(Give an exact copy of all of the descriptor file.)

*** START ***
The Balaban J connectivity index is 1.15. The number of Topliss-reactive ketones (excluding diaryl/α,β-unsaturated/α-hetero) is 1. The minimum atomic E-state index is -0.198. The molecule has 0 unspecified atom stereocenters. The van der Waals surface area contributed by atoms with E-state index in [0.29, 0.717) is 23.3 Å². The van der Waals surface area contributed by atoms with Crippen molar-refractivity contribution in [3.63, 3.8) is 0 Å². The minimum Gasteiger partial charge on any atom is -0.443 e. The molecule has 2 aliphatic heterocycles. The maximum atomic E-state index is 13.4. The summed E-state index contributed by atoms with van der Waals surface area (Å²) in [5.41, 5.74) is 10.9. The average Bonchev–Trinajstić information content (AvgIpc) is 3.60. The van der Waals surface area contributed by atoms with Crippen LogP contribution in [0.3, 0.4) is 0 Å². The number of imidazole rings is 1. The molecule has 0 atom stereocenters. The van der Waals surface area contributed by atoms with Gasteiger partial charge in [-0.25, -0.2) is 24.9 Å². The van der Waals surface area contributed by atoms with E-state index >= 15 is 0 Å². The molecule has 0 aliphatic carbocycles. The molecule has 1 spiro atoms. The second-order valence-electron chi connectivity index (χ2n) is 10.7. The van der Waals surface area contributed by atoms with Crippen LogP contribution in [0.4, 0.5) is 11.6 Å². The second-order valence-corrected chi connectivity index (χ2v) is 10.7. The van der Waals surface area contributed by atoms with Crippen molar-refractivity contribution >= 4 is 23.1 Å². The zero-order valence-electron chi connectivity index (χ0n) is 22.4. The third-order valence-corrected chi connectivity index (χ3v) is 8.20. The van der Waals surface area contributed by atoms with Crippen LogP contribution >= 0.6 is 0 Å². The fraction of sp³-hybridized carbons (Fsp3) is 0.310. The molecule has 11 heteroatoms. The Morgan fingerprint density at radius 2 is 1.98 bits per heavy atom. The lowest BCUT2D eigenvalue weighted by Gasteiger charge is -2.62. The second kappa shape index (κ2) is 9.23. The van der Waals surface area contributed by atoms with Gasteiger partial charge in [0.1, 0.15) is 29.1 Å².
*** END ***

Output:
The Balaban J connectivity index is 1.15. The number of Topliss-reactive ketones (excluding diaryl/α,β-unsaturated/α-hetero) is 1. The minimum atomic E-state index is -0.198. The molecule has 0 unspecified atom stereocenters. The van der Waals surface area contributed by atoms with E-state index in [0.29, 0.717) is 23.3 Å². The van der Waals surface area contributed by atoms with Crippen molar-refractivity contribution in [3.63, 3.8) is 0 Å². The minimum Gasteiger partial charge on any atom is -0.443 e. The molecule has 2 aliphatic heterocycles. The maximum atomic E-state index is 13.4. The summed E-state index contributed by atoms with van der Waals surface area (Å²) in [5.41, 5.74) is 10.9. The average Bonchev–Trinajstić information content (AvgIpc) is 3.60. The van der Waals surface area contributed by atoms with Crippen LogP contribution in [0.3, 0.4) is 0 Å². The number of imidazole rings is 1. The molecule has 0 atom stereocenters. The van der Waals surface area contributed by atoms with Gasteiger partial charge in [-0.25, -0.2) is 24.9 Å². The van der Waals surface area contributed by atoms with E-state index >= 15 is 0 Å². The molecule has 0 aliphatic carbocycles. The molecule has 1 spiro atoms. The second-order valence-electron chi connectivity index (χ2n) is 10.7. The van der Waals surface area contributed by atoms with Crippen LogP contribution in [0.4, 0.5) is 11.6 Å². The second-order valence-corrected chi connectivity index (χ2v) is 10.7. The van der Waals surface area contributed by atoms with Crippen molar-refractivity contribution >= 4 is 23.1 Å². The zero-order valence-electron chi connectivity index (χ0n) is 22.4. The third-order valence-corrected chi connectivity index (χ3v) is 8.20. The van der Waals surface area contributed by atoms with Crippen LogP contribution >= 0.6 is 0 Å². The fraction of sp³-hybridized carbons (Fsp3) is 0.310. The molecule has 11 heteroatoms. The Morgan fingerprint density at radius 2 is 1.98 bits per heavy atom. The lowest BCUT2D eigenvalue weighted by Gasteiger charge is -2.62. The second kappa shape index (κ2) is 9.23. The van der Waals surface area contributed by atoms with Gasteiger partial charge in [0.1, 0.15) is 29.1 Å².